Business etiquette, language & culture


Whilst Irish has constitutional status as the national and first official language of Ireland, English is the most commonly spoken language.

Irish belongs to the Gaelic or Goidelic branch of the Celtic languages, along with Scottish Gaelic and Manx. In 2003, the Official Languages Act was passed, giving expression to the constitutional status of Irish as the first official language. That Act led to the establishment of the office of An Coimisinéir Teanga. In 2006 the Government issued the “Government Statement on the Irish Language” in which it affirmed its support for the development and preservation of the Irish language and the Gaeltacht – the areas where Irish is still spoken.

There are currently Gaeltacht areas in seven counties (Donegal, Mayo, Galway, Kerry, Cork, Waterford and Meath). The economic development of the Gaeltacht has, however, been accompanied by declining percentages of Irish speakers (in 2002, a government commission had reported that of the 154 electoral divisions in the Gaeltacht, only 18 divisions had 75% or more people in them who were daily speakers of Irish).

In 2007, Irish was recognised as an official working language of the European Union. Outside the Gaeltacht, Irish is spoken as a minority language throughout Ireland. According to the 2011 census, 1.77 million people (41% of the population) over the age of three defined themselves as Irish speakers (an increase of 7.1% on the figure in 2006). 77,185 people said they spoke Irish on a daily basis outside the education system (an increase of 5,057 on the figure in 2006).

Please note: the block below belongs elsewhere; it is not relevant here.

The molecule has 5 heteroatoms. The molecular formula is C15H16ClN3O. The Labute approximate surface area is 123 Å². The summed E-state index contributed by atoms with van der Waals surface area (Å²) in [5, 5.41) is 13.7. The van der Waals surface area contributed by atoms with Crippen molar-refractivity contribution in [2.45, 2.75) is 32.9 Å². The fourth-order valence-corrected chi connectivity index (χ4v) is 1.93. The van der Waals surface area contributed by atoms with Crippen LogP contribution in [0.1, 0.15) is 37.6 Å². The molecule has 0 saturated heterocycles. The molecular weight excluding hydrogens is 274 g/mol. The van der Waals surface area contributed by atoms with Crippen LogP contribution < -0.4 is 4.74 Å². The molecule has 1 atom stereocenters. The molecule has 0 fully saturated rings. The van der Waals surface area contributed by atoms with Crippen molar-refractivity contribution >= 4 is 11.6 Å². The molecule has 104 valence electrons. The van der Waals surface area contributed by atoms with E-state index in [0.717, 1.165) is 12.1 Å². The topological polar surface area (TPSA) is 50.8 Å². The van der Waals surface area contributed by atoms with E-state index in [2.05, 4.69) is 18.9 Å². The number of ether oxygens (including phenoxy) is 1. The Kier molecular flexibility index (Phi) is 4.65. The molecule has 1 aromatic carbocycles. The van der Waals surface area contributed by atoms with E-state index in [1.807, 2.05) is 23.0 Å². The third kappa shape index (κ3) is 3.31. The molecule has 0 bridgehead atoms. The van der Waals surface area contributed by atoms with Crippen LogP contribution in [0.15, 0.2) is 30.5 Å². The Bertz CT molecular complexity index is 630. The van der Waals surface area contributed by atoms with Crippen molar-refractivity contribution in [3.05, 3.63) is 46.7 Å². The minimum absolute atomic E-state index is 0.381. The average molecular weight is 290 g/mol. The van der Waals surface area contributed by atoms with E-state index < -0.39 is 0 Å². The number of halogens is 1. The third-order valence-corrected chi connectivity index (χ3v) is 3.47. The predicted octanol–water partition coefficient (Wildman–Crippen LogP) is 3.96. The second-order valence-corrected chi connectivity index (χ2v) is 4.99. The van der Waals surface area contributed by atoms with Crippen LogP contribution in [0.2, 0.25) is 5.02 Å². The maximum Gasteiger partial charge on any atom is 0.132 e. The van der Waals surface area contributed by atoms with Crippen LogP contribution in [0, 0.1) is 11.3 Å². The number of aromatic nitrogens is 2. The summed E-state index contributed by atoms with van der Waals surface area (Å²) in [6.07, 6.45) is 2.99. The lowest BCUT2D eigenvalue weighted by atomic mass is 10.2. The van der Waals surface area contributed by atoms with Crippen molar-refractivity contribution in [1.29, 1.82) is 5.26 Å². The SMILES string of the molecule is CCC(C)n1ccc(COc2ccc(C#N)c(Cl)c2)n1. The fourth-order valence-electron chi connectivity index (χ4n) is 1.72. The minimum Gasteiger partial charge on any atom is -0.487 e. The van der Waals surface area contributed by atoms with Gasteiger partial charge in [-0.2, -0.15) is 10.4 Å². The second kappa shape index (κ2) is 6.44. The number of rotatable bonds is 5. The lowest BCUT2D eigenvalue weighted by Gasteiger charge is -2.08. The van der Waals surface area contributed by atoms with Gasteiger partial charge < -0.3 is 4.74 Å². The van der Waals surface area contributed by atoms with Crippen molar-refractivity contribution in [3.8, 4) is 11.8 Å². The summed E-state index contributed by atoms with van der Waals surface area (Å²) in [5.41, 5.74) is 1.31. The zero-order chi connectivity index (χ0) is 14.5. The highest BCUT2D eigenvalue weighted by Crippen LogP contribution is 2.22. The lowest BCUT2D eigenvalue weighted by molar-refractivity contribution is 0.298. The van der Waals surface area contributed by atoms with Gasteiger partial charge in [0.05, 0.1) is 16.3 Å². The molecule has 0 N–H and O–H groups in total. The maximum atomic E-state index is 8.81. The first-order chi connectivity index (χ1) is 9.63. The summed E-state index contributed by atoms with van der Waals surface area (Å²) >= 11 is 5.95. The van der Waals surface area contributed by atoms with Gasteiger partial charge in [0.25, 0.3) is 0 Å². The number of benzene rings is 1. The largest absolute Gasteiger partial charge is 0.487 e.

There have been significant developments in Irish-language media in recent years. Since 1996, a dedicated Irish-language television channel, TG4 (formerly Teilifís na Gaeilge), has been on air. The Gaeltacht-based radio service, RTÉ Raidió na Gaeltachta, broadcasts 24 hours a day. A cross-border language promotion body, Foras na Gaeilge, was established under the Good Friday Agreement of 1998 and there are also many voluntary Irish language organisations.

[Source: The Office of An Coimisinéir Teanga (Feb 2016)]


Irish society and culture

The Family
The dominant social structure is still the extended family, even in urban areas – ties to home and family are very strong.


Meeting and greeting

Irish businesspeople tend to be informal, quickly moving to first names. When meeting, smile and shake hands firmly with everyone.


Business cards

Business cards are often exchanged after introductions, although many do not have business cards, so you shouldn’t necessarily expect one in return.


Public holidays 2016




1 January


  New Year’s Day 

17 March


  St Patrick’s Day

28 March


  Easter Monday

2 May


  May Day

6 June


  June Bank Holiday

1 August


  August Bank Holiday

31 October


  October Bank Holiday

25 December


  Christmas Day

26 December


  St Stephen’s Day





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